Our favorite stories of the week, featuring The Atlantic, National Geographic, Michael O. Church, Wired, and Jacobin.
One-sixth of Americans don't have enough nutritious food to eat on a daily basis. Tracie McMillan talks to some of these families, while three photographers set out to different parts of the country to document what life looks like when you don't know where your next meal is coming from.
PUBLISHED: July 17, 2014
LENGTH: 12 minutes (3171 words)
strobiologists, those who study the science of life beyond Earth, are examining the following question: "Are we alone?"
PUBLISHED: July 1, 2014
LENGTH: 18 minutes (4721 words)
The canines and their handlers out on the front line:
Two years of training with your dog, three months in-country, every day with Zenit at your side, eating MREs, packing your gear—and your dog’s—humping, working, waiting, waking at midnight to make sure Zenit pees and poops in the designated spot, and suddenly everything, your life as a soldier and handler, your life as hood rat and outsider and striving human being, gets compressed into 15 minutes and 60 yards.
Jose believes he’s onto the pattern. It seems the Taliban have buried IEDs at the access points to the wadi, assuming the troops would feel safer out of sight down in the dry riverbed than exposed in the open fields. It’s all happening so quickly now. He takes deep breaths to tame his excitement and maintain focus.
PUBLISHED: May 23, 2014
LENGTH: 18 minutes (4585 words)
A collection of stories from Thursday night's awards, including The New Yorker, Time and National Geographic.
Bangladeshi men looking for work often end up doing one of the world's most dangerous jobs:
Oceangoing vessels are not meant to be taken apart. They’re designed to withstand extreme forces in some of the planet’s most difficult environments, and they’re often constructed with toxic materials, such as asbestos and lead. When ships are scrapped in the developed world, the process is more strictly regulated and expensive, so the bulk of the world’s shipbreaking is done in Bangladesh, India, and Pakistan, where labor is cheap and oversight is minimal.
Industry reforms have come in fits and starts. India now requires more protections for workers and the environment. But in Bangladesh, where 194 ships were dismantled in 2013, the industry remains extremely dirty and dangerous.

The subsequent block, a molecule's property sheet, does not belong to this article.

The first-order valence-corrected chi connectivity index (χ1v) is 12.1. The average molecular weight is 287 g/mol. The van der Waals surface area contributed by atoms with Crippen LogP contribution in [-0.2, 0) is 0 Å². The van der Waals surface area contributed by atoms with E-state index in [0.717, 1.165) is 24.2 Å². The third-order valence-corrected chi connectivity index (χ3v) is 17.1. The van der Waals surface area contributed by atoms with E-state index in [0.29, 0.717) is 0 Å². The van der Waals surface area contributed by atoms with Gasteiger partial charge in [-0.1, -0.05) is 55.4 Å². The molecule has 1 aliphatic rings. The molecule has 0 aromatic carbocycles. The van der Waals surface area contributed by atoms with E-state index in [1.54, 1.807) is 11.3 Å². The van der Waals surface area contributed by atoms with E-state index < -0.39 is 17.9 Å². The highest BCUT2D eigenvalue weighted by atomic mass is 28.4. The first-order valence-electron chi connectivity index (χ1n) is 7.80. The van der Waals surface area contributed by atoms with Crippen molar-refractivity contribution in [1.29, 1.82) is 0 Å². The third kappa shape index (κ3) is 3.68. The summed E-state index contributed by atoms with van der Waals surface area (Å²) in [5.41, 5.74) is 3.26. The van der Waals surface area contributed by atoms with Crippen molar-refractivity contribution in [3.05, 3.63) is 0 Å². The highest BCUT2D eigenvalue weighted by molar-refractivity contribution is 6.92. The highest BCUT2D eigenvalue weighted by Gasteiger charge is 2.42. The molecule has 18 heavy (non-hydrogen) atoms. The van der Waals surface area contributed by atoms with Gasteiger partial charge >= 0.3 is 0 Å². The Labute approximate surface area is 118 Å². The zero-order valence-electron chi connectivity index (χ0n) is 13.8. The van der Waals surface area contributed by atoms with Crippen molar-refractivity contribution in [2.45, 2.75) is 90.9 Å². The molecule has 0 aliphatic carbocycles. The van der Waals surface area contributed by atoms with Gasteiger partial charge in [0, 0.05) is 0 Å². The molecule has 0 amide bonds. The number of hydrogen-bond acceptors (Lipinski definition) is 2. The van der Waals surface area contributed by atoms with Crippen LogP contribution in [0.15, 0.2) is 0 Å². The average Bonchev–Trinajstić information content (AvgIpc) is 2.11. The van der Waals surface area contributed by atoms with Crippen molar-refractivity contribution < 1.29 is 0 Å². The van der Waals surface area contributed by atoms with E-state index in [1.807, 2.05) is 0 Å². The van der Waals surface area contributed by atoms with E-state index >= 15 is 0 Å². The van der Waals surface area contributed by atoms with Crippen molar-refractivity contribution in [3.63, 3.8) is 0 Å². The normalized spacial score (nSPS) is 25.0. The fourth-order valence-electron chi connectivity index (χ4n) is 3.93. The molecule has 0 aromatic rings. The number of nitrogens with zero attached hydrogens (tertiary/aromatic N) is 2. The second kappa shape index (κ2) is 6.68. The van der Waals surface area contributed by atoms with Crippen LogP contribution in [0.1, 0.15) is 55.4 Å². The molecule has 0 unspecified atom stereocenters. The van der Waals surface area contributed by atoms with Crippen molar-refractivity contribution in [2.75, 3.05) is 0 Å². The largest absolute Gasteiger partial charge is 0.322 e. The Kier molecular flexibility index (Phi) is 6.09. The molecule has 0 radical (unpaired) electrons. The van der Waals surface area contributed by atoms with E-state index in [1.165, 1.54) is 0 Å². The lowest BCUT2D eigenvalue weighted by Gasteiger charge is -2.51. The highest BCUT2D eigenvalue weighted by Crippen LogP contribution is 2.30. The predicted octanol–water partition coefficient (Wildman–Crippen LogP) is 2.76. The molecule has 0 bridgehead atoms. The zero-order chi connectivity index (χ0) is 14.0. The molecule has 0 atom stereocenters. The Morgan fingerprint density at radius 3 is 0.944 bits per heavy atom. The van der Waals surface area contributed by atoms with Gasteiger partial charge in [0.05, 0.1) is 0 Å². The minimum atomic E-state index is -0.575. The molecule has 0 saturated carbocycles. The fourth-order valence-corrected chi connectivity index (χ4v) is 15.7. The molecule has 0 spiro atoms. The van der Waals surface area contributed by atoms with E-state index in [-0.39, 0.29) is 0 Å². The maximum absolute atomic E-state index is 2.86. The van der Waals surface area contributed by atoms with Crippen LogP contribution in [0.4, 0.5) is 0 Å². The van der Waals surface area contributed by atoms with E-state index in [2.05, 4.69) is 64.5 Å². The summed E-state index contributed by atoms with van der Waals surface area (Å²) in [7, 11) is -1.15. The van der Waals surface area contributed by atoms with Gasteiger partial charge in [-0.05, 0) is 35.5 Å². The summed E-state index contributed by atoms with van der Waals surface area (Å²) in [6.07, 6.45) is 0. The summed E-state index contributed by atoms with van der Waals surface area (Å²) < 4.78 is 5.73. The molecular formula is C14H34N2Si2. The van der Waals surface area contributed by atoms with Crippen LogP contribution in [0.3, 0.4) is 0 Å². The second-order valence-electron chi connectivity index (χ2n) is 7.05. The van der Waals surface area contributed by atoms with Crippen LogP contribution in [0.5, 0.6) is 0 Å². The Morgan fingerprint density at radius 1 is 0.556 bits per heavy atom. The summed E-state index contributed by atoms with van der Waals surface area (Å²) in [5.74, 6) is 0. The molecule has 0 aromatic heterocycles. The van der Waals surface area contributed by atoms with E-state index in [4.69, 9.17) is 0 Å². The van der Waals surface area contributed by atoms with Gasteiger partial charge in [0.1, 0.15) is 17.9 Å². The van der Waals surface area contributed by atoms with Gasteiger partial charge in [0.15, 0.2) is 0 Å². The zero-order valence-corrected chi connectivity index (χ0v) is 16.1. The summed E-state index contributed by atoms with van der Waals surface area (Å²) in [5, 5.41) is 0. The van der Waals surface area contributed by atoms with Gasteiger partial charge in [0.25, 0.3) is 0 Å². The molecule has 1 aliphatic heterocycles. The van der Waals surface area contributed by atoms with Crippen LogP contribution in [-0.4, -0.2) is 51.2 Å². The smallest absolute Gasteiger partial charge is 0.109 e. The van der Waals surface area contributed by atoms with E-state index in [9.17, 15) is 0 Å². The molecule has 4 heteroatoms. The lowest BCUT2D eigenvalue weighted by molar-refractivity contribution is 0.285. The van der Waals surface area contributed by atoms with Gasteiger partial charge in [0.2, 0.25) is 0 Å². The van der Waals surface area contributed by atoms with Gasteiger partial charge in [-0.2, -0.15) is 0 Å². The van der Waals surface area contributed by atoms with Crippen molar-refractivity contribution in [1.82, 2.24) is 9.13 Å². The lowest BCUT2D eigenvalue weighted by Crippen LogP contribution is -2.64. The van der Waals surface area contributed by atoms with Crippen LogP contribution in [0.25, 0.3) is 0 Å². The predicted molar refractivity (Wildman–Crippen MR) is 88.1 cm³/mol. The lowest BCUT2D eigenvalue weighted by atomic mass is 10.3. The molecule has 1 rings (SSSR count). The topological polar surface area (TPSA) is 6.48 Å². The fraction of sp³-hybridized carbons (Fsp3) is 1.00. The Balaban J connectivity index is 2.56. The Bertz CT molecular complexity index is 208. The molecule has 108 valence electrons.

PUBLISHED: May 1, 2014
LENGTH: 5 minutes (1447 words)
The river is a lure for romantics, tourists, sunbathers, anglers, psychiatric patients—le tout Paris.
Most every morning at nine, the emergency responders assigned to the Seine pull on their wet suits and swim around the Île de la Cité. In the course of their circuit around this teardrop-shaped island in the middle of the river in the middle of Paris, the firemen-divers scour the bottom, retrieving bikes, cutlery (which they clean and use in the nearby houseboat where they live), cell phones, old coins, crucifixes, guns, and once, a museum-grade Roman clasp.
By the Pont des Arts, where lovers affix brass locks inscribed with their names (“Steve + Linda Pour la Vie”), they retrieve keys tossed in the water by couples hoping to affirm the eternal nature of their padlocked love. One bridge upriver, at the Pont Neuf, near the Palace of Justice law courts where divorces are decreed, they find wedding bands, discarded when eternal love turns out to be ephemeral.
PUBLISHED: May 1, 2014
LENGTH: 16 minutes (4000 words)
The debate over the ownership of wild and exotic animals:
After a hard day of chasing criminals or a boring day of ticketing cars, Harrison would change out of his uniform and drive home to his animals. He always went to the wolves first. His body aching, his mind numbed, he’d let the canines come to him, weaving around his legs. He’d drop down on his knees and then lie flat on his back, the wolves clambering over him. “I would just lie there and let them lick me,” Harrison says, “and it was one of the best feelings in the world.”
Now the animals are gone. Harrison will never again own anything wild or exotic. He believes ownership of all potentially dangerous exotic animals should be banned and is working to make that happen. He underwent a profound transformation, his entire outlook shattered and put back together again in a new way.
PUBLISHED: March 21, 2014
LENGTH: 17 minutes (4312 words)
Author and radio personality Garrison Keillor on living most of his life in one place:
When a man has lived in one place for most of his life, he walks around hip-deep in history. He sees that life is not so brief; it is vast and contains multitudes. I drive down Seventh Street to a Twins game and pass the old Dayton’s department store (Macy’s now but still Dayton’s to me), where in my poverty days I shoplifted an unabridged dictionary the size of a suitcase, and 50 years later I still feel the terror of walking out the door with it under my jacket, and I imagine the cops arresting my 20-year-old self and what 30 days in the slammer might’ve done for me. From my seat above first base, I see the meatpacking plant where those men wrestled beef carcasses into trucks and the old Munsingwear factory with the low rumble and whine of machines, and I remember an intense dread of spending one’s days at a power loom making men’s underwear. The building is today an enormous emporium of interior design showrooms, the place to go if you feel the urge to spend a hundred grand on a new bathroom, but to me it’s still the coal mine I was afraid I’d spend my life in. I think about this along about the eighth inning if the Twins are down by a few runs.
PUBLISHED: Jan. 25, 2014
LENGTH: 20 minutes (5197 words)